Tuesday, June 2, 2015

Mainstream Publications Rip Jay Z And Tidal Streaming Service To Shreds Implying He Is Suffering From Delusions Of Grandeur


Mainstream business newspaper Bloomberg has published a scathing, sarcastic and cutting piece on rapper Jay Z and his delusions of grandeur via his and Madonna's online music streaming service Tidal. The company has been branded a "failure" "fiasco" and "bad investment" by real business professionals. Bloomberg joins Complex, Rolling Stone and a host of other mainstream publications, who have been highly critical of subpar Tidal, which is a greedy money grab by Jay Z and company, who ripped off the music streaming service Spotify.

When a terrible public backlash ensued and their $55,000,000 investment in Tidal began going up in smoke, money that came courtesy of loans, Jay Z began to publicly lash out. He even pulled the race card, invoking slavery claims, when  he routinely steals preexisting copyrights from black singers, songwriters, producers, musicians, authors and filmmakers, for undue and illegal enrichment. Twitter also slammed Jay Z's slavery claims, publicly noting in tweets that Tidal has no black employees.

The article sarcastically makes reference to Jay Z's delusions of grandeur, "Jay Z also aspires to be one of the world’s great businessmen. 'I affiliate with Billy Gates, that’s my peer,' he once rapped. And: 'You looking at the black Warren Buffett.'" The fact of the matter is Jay Z is out of his mind to think he is in the same class as Gates or Buffett, two billionaires, who are intelligent and well educated.

Jay Z is a mentally deficient Hollywood thief, who has racked up many copyright infringement and trademark infringement lawsuits, filed by people domestically and all over the world, for criminally stealing people's preexisting intellectual property, which all comprise his career and the contents of his bank accounts.

Jay Z is an unintelligent fraud, who relies on ripping off people to get money, which is criminal. He is not a legitimate achiever. Everything he has is stolen from others. He further lacks the mental capacity to be a great businessman, as evidenced by his speech (and that of his wife Beyonce) and their appalling track record for theft. Publicists and lawyers prepare items for the couple to recite, but catch them flatfooted asking either a serious and intelligent question and you will get a dumb answer or them reciting something someone else wrote or stated (there exists evidence of them having done this).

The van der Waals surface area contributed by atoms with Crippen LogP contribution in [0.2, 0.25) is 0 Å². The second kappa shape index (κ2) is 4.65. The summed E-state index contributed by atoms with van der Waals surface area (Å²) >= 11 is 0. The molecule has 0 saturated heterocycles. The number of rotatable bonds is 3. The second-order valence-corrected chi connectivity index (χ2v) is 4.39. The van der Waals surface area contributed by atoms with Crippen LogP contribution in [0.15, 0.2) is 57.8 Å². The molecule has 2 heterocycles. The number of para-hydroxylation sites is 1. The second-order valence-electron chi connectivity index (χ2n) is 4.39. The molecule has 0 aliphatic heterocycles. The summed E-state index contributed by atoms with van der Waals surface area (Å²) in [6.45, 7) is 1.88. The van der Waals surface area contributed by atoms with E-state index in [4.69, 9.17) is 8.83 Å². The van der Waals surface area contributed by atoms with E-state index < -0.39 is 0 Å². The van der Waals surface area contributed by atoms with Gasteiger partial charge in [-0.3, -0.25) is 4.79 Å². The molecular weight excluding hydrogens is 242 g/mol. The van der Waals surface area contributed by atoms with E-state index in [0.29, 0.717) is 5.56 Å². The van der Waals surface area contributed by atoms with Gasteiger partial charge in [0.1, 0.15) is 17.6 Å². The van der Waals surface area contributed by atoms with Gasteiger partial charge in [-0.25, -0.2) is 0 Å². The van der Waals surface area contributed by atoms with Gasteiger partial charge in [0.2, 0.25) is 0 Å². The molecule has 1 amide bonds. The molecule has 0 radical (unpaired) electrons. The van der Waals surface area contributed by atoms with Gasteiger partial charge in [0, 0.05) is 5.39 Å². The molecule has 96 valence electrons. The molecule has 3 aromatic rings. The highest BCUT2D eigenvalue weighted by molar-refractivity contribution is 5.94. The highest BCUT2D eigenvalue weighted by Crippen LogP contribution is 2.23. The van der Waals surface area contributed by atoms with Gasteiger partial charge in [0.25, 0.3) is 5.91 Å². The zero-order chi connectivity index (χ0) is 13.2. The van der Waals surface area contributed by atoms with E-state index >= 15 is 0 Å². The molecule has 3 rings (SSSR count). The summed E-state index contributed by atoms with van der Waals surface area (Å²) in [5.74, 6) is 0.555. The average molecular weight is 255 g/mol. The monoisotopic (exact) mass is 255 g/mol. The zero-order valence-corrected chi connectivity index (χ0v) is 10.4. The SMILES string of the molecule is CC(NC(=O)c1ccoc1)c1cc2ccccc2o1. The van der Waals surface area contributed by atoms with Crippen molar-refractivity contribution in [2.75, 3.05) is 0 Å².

The ironic thing about the thief Jay Z is you steal from him (or even bootleg his music) and he will stab you (as he did to Lance "Un" Rivera) or have someone inflict grievous bodily injury to you (as his thuggish bodyguards have done to people in America, with one incident caught on camera). Real businessmen do not behave in this ignorant manner. Thugs and criminals do. Jay Z calls himself a genius, when he is illiterate and couldn't obtain a high score on a properly administered aptitude test (that his publicist or lawyer didn't give him all the answers to in advance).

Everything about Jay Z has been one big scam, from his marriage to Beyonce (which her uncle and others in the industry are stating is a fake and business arrangement) to his record sales (he has fraudulently added 30,000,000 copies to his album sales tally and ran Soundscan scams he was caught red-handed perpetrating) to the value of Rockafella (he claimed it was worth $125,000,000 when business magazines stated it is worth $25,000,000).


That’s Business, Man: Why Jay Z’s Tidal Is a Complete Disaster

Like many rappers, Jay Z writes songs that have a paranoid streak. He lashes out against conservative cable news anchors, overzealous cops, lazy music critics, and less talented lyricists, all of whom, he insists, are out to get him because he’s famous. On May 16, Jay Z uncorked one of these bilious anthems, Say Hello, from his 10th studio album, American Gangster, at an exclusive performance for people who’ve signed up for Tidal, his subscription-only streaming-music service. Stalking the stage at New York’s Terminal 5, Jay Z addressed critics of his new venture, who have savaged it as tone-deaf, unimpressive, and—perhaps most wounding for a celebrity who famously boasted “I’m a business, man”—a lousy investment...

Jay Z unveiled Tidal at a press conference in late March, flanked by 15 of the biggest acts in the music business, including his wife, BeyoncĂ©, Madonna, Nicki Minaj, Rihanna, Jack White, and Kanye West, all of whom were introduced as equity shareholders. Many seemed awkward and unprepared. Another owner, Alicia Keys, quoted Nietzsche and gushed about Tidal’s cultural significance: “We’re gathered?…?with one voice, in unity, in the hopes that today will be another one of those moments in time, a moment that will forever change the course of music history.” There was a lot of utopian rhetoric about restoring the value of music in the digital age. Less time was spent on new features, technology, or other reasons for listeners to try—and pay for—a Tidal subscription.

The backlash was immediate. Tidal’s detractors weren’t just the predictably vexatious music bloggers, who described the service as little more than a vehicle for musical plutocrats to line their pockets. The haters also included some of Jay Z’s peers. “They totally blew it by bringing out a bunch of millionaires and billionaires and propping them up onstage and then having them all complain about not being paid,” said Ben Gibbard, lead singer of the indie rock group Death Cab for Cutie. The habitually caustic Noel Gallagher of Oasis told Rolling Stone, “Do these people think they are the f---in’ Avengers? They are going to save the f---in’ [world]?” In late May Tidal hovered at No.?9 on the iTunes list of top-grossing music apps, trailing Slacker Radio...